Cyanwave drop their first EP Escape What You Create on burgeoning local label From 0-1, November 19th. Comprised of three tracks and a couple of DJ tools, the two are showing us how far their range extends, from spacious and ambient with Deep Time, to late night and mind bending with Locust, to a good ol’ fashioned four to the floor workout on my personal favorite, Minotaurs. This EP is the Cyanwave sound in a nut shell and a stellar example of the various realms you can expect their live set to explore. This isn’t the kind of live act that you know when one song is over and the next begun, it’s just a continuous morphing and melting, ebbing and flowing of sound and rhythm, the aural equivalent of a strong mushroom trip. With heavy support from artists like Laurent Garnier (who described the album as “completely outta space…. Looove the atmosphere on this EP – will play a lot!”) Phil Kieran, Tim Xavier, and Drumcell, to name a few, Cyanwave is just beginning what is sure to be a healthy and mind expanding career.

Check out Escape What You Create here.

And a recent Cyanwave live set recorded deep within the Cascade Mountain Range in an abandoned train tunnel here.

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The Official Debut of Nastina…

Kristina Childs has been a fixture in the Seattle electronic music community for years now. She’s been a DJ, promoter, and designer, known best for her work with Decibel, her impeccable Plasmodium podcast, and her now defunct techno monthly, Krakt. It’s been a safe bet that if Kristina’s involved, it’s gonna be a party. Now she’s taking a break from the techno and embracing her love of Top 40 in the form of Nastina, a ghetto fabulous and crunked up alter ego that’s been simmering beneath the surface of her usual everyday exterior. Up to this point, Nastina was the result of little planning, a lot of drinks, and a Serato folder full of electro house, Dirty South hip hop, and Baltimore club hits. A noticeable reaction from the crowd to a quick top 40 remix sending an otherwise conventional techno set out the window. I saw it all come together firsthand on Sunday afternoon at this year’s Photosynthesis festival. As soon as Nastina got her stride, a massive dance floor emerged, eating up every moment of the mainstream faire.

Nastina makes her official debut at the Showbox Market tonight, holding down the headlining slot at Bump 2010, a fundraiser for Gay City. Expect big hair, lots of skin, and gilded everything. With an aim “to put the theatrics back into DJ culture,” we’re getting a more flamboyant Childs than we’ve ever seen before. In addition to the party jams, we can expect a little vocal work, as well as some of her own tracks and remixes, including one entitled “Nastina’s Ice Cream Nail Job Remix,” a rework of a Dorrough track which, from everything I’ve heard so far, embodies her sound well, whompy bass lines, gangsta vocals, and fist pumping grooves that remind you not to take any of this too seriously. With more production in the works and a vision that extends beyond the one show, this won’t be the last we hear out of Nastina.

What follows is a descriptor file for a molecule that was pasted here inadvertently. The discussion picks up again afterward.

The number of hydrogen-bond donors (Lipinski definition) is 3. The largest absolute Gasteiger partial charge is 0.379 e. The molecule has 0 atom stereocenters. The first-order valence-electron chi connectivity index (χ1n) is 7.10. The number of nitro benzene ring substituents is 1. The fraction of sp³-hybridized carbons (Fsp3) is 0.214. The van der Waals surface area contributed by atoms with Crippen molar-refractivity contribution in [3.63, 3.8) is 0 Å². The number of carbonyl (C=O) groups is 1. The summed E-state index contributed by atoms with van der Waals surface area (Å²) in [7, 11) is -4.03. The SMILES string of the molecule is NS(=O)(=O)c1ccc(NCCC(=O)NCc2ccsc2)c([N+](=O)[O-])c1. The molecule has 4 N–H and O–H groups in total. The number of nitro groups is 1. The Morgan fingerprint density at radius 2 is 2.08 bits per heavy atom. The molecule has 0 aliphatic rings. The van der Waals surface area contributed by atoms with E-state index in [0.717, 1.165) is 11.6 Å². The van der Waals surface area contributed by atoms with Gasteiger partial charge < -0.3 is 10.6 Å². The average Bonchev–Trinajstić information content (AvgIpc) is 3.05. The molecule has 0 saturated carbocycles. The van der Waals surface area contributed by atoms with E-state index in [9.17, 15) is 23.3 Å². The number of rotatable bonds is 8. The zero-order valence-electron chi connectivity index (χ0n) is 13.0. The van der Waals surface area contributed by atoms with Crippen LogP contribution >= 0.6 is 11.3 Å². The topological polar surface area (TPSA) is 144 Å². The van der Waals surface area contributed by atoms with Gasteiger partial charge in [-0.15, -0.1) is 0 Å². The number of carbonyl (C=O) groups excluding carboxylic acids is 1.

Check the party deets here.

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Seattle Nightlife Summit @ HG Lodge


We rolled through the HG Lodge on Capitol Hill last night to witness the coming together of various heads of government, law enforcement, and bar/club owners to engage the community in a discussion about the budding initiative to improve nightlife in the City of Seattle. Curated by The Stranger and headlined by none other than Seattle Mayor Mike McGinn, the assembly was a reasonably well attended affair with dim lighting, soul music, and curious patrons comprised of neighborhood residents, industry folk, and a splash of late night heads like myself. The panel was prestigious and touched all the bases with the State Liquor Board Policy Director, Assistant Police Chief, City Attorney’s Office Government Affairs Director, Seattle Nightlife and Music Association President, and the owner of the 5 Point all in tow, each person bringing a different perspective on the best way to shape the initiative with a key emphasis on safety and the effect it would have on neighborhood residents and businesses. Much of the meat and bones of the forum had already been released to the public via The Stranger and other media outlets and basically aims to:

– Extend or eliminate bar closing times.

– Improve late night transit options.

– Improve safety on the streets.